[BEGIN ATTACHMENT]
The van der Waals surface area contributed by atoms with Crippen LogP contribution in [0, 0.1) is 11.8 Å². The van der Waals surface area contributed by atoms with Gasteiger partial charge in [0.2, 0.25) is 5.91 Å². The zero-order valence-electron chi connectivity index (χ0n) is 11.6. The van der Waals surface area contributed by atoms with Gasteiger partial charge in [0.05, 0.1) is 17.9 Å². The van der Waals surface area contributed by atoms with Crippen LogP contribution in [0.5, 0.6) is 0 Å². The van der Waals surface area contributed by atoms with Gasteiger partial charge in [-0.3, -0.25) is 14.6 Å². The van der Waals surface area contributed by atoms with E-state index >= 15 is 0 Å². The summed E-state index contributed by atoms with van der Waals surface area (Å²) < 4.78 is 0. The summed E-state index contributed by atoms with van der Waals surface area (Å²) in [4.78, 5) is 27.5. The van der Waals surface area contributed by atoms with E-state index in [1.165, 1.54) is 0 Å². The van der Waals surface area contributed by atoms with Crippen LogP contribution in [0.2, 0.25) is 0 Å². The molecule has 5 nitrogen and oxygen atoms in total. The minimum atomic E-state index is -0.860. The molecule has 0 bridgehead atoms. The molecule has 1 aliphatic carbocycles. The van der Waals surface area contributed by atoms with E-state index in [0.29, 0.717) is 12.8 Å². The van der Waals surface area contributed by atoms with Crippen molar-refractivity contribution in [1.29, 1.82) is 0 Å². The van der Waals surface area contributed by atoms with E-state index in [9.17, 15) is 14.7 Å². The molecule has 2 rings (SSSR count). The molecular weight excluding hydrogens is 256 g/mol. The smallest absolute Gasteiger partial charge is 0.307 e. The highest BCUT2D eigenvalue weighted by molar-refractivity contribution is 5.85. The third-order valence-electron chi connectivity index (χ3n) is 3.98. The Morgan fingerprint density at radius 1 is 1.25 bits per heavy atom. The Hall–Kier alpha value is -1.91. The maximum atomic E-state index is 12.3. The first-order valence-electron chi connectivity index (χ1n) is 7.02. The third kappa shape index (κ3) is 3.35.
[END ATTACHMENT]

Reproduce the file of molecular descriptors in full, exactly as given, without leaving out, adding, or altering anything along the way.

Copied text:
The van der Waals surface area contributed by atoms with Crippen LogP contribution in [0, 0.1) is 11.8 Å². The van der Waals surface area contributed by atoms with Gasteiger partial charge in [0.2, 0.25) is 5.91 Å². The zero-order valence-electron chi connectivity index (χ0n) is 11.6. The van der Waals surface area contributed by atoms with Gasteiger partial charge in [0.05, 0.1) is 17.9 Å². The van der Waals surface area contributed by atoms with Crippen LogP contribution in [0.5, 0.6) is 0 Å². The van der Waals surface area contributed by atoms with Gasteiger partial charge in [-0.3, -0.25) is 14.6 Å². The van der Waals surface area contributed by atoms with E-state index >= 15 is 0 Å². The summed E-state index contributed by atoms with van der Waals surface area (Å²) < 4.78 is 0. The summed E-state index contributed by atoms with van der Waals surface area (Å²) in [4.78, 5) is 27.5. The van der Waals surface area contributed by atoms with E-state index in [1.165, 1.54) is 0 Å². The van der Waals surface area contributed by atoms with Crippen LogP contribution in [0.2, 0.25) is 0 Å². The molecule has 5 nitrogen and oxygen atoms in total. The minimum atomic E-state index is -0.860. The molecule has 0 bridgehead atoms. The molecule has 1 aliphatic carbocycles. The van der Waals surface area contributed by atoms with E-state index in [0.29, 0.717) is 12.8 Å². The van der Waals surface area contributed by atoms with Crippen molar-refractivity contribution in [1.29, 1.82) is 0 Å². The van der Waals surface area contributed by atoms with E-state index in [9.17, 15) is 14.7 Å². The molecule has 2 rings (SSSR count). The molecular weight excluding hydrogens is 256 g/mol. The smallest absolute Gasteiger partial charge is 0.307 e. The highest BCUT2D eigenvalue weighted by molar-refractivity contribution is 5.85. The third-order valence-electron chi connectivity index (χ3n) is 3.98. The Morgan fingerprint density at radius 1 is 1.25 bits per heavy atom. The Hall–Kier alpha value is -1.91. The maximum atomic E-state index is 12.3. The first-order valence-electron chi connectivity index (χ1n) is 7.02. The third kappa shape index (κ3) is 3.35.